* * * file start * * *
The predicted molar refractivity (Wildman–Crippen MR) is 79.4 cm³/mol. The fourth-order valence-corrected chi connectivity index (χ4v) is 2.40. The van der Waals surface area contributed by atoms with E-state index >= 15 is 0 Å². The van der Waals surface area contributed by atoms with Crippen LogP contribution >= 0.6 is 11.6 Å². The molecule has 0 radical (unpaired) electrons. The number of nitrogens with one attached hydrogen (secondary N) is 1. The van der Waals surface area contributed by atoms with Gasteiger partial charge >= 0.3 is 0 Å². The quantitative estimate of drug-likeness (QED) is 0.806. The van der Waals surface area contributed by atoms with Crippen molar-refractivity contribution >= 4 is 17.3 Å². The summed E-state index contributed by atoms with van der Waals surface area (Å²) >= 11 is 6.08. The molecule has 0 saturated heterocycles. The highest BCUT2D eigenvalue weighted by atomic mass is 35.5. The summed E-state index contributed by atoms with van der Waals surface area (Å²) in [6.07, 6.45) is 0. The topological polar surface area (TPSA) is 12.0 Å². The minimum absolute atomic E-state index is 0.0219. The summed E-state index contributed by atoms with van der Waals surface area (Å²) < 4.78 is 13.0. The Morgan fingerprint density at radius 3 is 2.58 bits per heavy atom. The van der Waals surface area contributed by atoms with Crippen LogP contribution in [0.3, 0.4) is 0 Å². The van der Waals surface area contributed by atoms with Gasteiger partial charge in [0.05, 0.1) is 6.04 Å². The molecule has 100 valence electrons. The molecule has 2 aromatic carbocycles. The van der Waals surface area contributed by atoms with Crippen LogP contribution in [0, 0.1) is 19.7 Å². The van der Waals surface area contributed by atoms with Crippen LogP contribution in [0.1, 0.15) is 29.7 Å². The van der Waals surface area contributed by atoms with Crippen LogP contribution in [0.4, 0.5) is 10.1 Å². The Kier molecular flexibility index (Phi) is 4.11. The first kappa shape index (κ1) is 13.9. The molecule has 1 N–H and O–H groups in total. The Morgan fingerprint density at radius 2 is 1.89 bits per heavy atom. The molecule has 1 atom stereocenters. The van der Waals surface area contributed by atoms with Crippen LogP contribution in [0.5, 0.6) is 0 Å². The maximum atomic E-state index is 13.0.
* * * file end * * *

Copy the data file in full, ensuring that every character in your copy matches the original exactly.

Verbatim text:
The predicted molar refractivity (Wildman–Crippen MR) is 79.4 cm³/mol. The fourth-order valence-corrected chi connectivity index (χ4v) is 2.40. The van der Waals surface area contributed by atoms with E-state index >= 15 is 0 Å². The van der Waals surface area contributed by atoms with Crippen LogP contribution >= 0.6 is 11.6 Å². The molecule has 0 radical (unpaired) electrons. The number of nitrogens with one attached hydrogen (secondary N) is 1. The van der Waals surface area contributed by atoms with Gasteiger partial charge >= 0.3 is 0 Å². The quantitative estimate of drug-likeness (QED) is 0.806. The van der Waals surface area contributed by atoms with Crippen molar-refractivity contribution >= 4 is 17.3 Å². The summed E-state index contributed by atoms with van der Waals surface area (Å²) >= 11 is 6.08. The molecule has 0 saturated heterocycles. The highest BCUT2D eigenvalue weighted by atomic mass is 35.5. The summed E-state index contributed by atoms with van der Waals surface area (Å²) in [6.07, 6.45) is 0. The topological polar surface area (TPSA) is 12.0 Å². The minimum absolute atomic E-state index is 0.0219. The summed E-state index contributed by atoms with van der Waals surface area (Å²) < 4.78 is 13.0. The Morgan fingerprint density at radius 3 is 2.58 bits per heavy atom. The van der Waals surface area contributed by atoms with Crippen LogP contribution in [0.3, 0.4) is 0 Å². The van der Waals surface area contributed by atoms with Gasteiger partial charge in [0.05, 0.1) is 6.04 Å². The molecule has 100 valence electrons. The molecule has 2 aromatic carbocycles. The van der Waals surface area contributed by atoms with Crippen LogP contribution in [0, 0.1) is 19.7 Å². The van der Waals surface area contributed by atoms with Crippen LogP contribution in [0.1, 0.15) is 29.7 Å². The van der Waals surface area contributed by atoms with Crippen LogP contribution in [0.4, 0.5) is 10.1 Å². The Kier molecular flexibility index (Phi) is 4.11. The first kappa shape index (κ1) is 13.9. The molecule has 1 N–H and O–H groups in total. The Morgan fingerprint density at radius 2 is 1.89 bits per heavy atom. The molecule has 1 atom stereocenters. The van der Waals surface area contributed by atoms with Crippen LogP contribution in [0.5, 0.6) is 0 Å². The maximum atomic E-state index is 13.0.